A UMTS security context in UTRAN is only established for UMTS subscribers. At the network side, four cases are distinguished: a) In case of an intersystem change to a GSM BSS controlled by the same SGSN, the SGSN derives the 64-bit GSM cipher key Kc from the UMTS cipher/integrity keys CK and IK agreed during the latest UMTS AKA procedure (using the conversion function c3) and applies it if the selected GEA ciphering algorithm requires a 64-bit key. b) In case of an intersystem change to a GSM BSS controlled by another R99+ SGSN, the initial SGSN sends the UMTS cipher/integrity keys CK and IK agreed during the latest UMTS AKA procedure to the new SGSN. The new SGSN stores the keys, derives the 64-bit GSM cipher key Kc and applies the latter. The new SGSN becomes the new anchor point for the service. c) In case of an intersystem change to a GSM BSS controlled by a R98- SGSN, the initial SGSN derives the GSM cipher key Kc from the UMTS cipher/integrity keys CK and IK agreed during the latest UMTS AKA procedure and sends the GSM cipher key Kc to the new SGSN. The new SGSN stores the GSM cipher key Kc and applies it. The new SGSN becomes the new anchor point for the service. d) In case of a handover to another Rel-9+ SGSN, the initial SGSN sends the UMTS cipher/integrity keys CK and IK agreed at the latest UMTS AKA procedure to the new SGSN. The new SGSN derives the 64-bit Kc. The new SGSN stores the keys. If the new SGSN selects a GEA ciphering algorithm requiring a 128-bit key, the new SGSN shall compute Kc128 from the CK/IK and shall apply it. If the new SGSN selects a GEA ciphering algorithm requiring a 64-bit key then Kc shall be applied. The new SGSN becomes the new anchor point for the service. At the user side, in all cases, the ME applies the derived 64-bit GSM cipher key Kc received from the USIM during the latest UMTS AKA procedure if the selected GEA ciphering algorithm requires a 64-bit key. If the selected GEA ciphering algorithm requires a 128-bit key, the ME shall derive 128-bit GSM cipher key Kc128 from the CK and IK agreed during the latest UMTS AKA and apply it. In case the current UMTS security context is mapped from an EPS security context and there has been no UMTS AKA run since the current UMTS security context was mapped, the CK , IK and Kc belonging to the mapped UMTS security context shall be considered to be the keys from the latest AKA.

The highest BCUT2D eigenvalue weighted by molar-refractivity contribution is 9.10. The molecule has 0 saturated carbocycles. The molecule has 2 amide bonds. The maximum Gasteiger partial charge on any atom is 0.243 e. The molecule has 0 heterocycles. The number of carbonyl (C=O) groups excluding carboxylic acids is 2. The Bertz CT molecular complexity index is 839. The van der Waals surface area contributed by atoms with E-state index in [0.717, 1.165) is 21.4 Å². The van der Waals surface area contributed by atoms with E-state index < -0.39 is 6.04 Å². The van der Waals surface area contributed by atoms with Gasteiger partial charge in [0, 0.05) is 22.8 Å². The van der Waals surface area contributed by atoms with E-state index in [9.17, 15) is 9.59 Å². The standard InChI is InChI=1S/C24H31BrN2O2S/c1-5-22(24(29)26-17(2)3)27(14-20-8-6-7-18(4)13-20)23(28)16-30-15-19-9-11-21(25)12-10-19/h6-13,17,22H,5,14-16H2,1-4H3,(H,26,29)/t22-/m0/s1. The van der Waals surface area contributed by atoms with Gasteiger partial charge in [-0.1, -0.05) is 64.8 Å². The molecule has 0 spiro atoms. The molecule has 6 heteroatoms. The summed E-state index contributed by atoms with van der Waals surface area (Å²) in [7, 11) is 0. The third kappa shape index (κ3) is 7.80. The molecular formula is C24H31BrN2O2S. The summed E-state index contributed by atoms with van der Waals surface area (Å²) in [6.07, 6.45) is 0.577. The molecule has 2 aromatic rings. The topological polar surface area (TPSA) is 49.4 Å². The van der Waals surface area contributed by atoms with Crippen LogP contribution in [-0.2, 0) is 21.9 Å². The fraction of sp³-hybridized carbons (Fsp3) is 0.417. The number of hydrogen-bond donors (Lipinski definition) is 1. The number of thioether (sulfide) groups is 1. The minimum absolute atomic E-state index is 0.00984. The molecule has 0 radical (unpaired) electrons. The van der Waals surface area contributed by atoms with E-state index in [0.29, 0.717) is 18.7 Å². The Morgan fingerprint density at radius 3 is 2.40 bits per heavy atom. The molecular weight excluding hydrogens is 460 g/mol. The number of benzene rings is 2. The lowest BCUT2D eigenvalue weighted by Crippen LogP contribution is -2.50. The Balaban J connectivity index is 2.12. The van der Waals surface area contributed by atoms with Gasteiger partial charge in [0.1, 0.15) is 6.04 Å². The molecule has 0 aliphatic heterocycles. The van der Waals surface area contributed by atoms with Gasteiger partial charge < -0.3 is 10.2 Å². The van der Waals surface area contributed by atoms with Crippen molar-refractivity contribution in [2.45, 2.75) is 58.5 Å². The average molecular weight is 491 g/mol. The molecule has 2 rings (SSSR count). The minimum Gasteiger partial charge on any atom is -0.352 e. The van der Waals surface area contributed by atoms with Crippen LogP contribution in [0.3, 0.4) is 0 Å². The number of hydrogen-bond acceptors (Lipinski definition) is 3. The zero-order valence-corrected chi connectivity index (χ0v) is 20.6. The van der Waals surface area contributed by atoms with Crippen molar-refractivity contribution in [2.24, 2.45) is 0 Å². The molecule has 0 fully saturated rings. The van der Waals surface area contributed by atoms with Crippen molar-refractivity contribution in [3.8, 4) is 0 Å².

6.8.6.2

GSM security context

A GSM security context in UTRAN is only established for GSM subscribers. At the network side, two cases are distinguished: a) In case of an intersystem change to a GSM BSS controlled by the same SGSN, the SGSN starts to apply the 64bit GSM cipher key Kc agreed during the latest GSM AKA procedure. b) In case of an intersystem change to a GSM BSS controlled by another SGSN, the initial SGSN sends the 64-bit GSM cipher key Kc agreed during the latest GSM AKA procedure to the (new) SGSN controlling the BSC. The new SGSN stores the key and applies it. The new SGSN becomes the new anchor point for the service. At the user side, in both cases, the ME applies the GSM cipher key Kc received from the SIM during the latest GSM AKA procedure.

6.8.7
6.8.7.1

Intersystem change for PS services – from GSM BSS to UTRAN
UMTS security context

A UMTS security context in GSM BSS is only established for UMTS subscribers with a ME that is capable of UMTS AKA and connected to a R99+ VLR/SGSN. At the network side, two cases are distinguished: a) In case of an intersystem change to a UTRAN controlled by the same SGSN, the UMTS cipher/integrity keys CK and IK agreed during the latest UMTS AKA procedure are sent to the target RNC.

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b) In case of an intersystem change to a UTRAN controlled by another SGSN, the initial SGSN sends the UMTS cipher/integrity keys CK and IK agreed during the latest UMTS AKA procedure to the (new) SGSN controlling the target RNC. The new SGSN becomes the new anchor point for the service. The new SGSN then stores the UMTS cipher/integrity keys CK and IK and sends them to the target RNC. At the user side, in both cases, the ME applies the UMTS cipher/integrity keys CK and IK received from the USIM during the latest UMTS AKA procedure.

6.8.7.2

GSM security context